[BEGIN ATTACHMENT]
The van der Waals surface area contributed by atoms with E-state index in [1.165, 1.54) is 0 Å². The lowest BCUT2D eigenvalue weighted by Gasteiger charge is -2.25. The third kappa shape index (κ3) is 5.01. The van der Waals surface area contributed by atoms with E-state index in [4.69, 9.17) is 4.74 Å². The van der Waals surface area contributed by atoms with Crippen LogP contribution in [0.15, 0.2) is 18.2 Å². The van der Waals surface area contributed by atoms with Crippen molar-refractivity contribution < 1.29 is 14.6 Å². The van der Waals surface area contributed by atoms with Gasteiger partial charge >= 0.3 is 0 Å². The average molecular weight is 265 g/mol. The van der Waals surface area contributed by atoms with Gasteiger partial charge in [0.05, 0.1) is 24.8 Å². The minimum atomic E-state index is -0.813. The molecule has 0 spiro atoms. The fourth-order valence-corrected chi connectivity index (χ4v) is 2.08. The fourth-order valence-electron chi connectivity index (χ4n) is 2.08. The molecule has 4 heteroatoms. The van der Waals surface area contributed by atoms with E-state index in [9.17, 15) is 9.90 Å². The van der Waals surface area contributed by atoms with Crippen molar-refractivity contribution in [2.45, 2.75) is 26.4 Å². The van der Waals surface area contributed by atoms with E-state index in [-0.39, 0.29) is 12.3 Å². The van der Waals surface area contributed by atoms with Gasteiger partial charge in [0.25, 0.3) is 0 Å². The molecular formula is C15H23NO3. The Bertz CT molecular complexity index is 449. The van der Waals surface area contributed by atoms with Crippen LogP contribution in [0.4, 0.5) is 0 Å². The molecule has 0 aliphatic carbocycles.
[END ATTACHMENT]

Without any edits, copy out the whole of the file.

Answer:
The van der Waals surface area contributed by atoms with E-state index in [1.165, 1.54) is 0 Å². The lowest BCUT2D eigenvalue weighted by Gasteiger charge is -2.25. The third kappa shape index (κ3) is 5.01. The van der Waals surface area contributed by atoms with E-state index in [4.69, 9.17) is 4.74 Å². The van der Waals surface area contributed by atoms with Crippen LogP contribution in [0.15, 0.2) is 18.2 Å². The van der Waals surface area contributed by atoms with Crippen molar-refractivity contribution < 1.29 is 14.6 Å². The van der Waals surface area contributed by atoms with Gasteiger partial charge >= 0.3 is 0 Å². The average molecular weight is 265 g/mol. The van der Waals surface area contributed by atoms with Gasteiger partial charge in [0.05, 0.1) is 24.8 Å². The minimum atomic E-state index is -0.813. The molecule has 0 spiro atoms. The fourth-order valence-corrected chi connectivity index (χ4v) is 2.08. The fourth-order valence-electron chi connectivity index (χ4n) is 2.08. The molecule has 4 heteroatoms. The van der Waals surface area contributed by atoms with E-state index in [9.17, 15) is 9.90 Å². The van der Waals surface area contributed by atoms with Crippen molar-refractivity contribution in [2.45, 2.75) is 26.4 Å². The van der Waals surface area contributed by atoms with E-state index in [-0.39, 0.29) is 12.3 Å². The van der Waals surface area contributed by atoms with Gasteiger partial charge in [0.25, 0.3) is 0 Å². The molecular formula is C15H23NO3. The Bertz CT molecular complexity index is 449. The van der Waals surface area contributed by atoms with Crippen LogP contribution in [0.4, 0.5) is 0 Å². The molecule has 0 aliphatic carbocycles.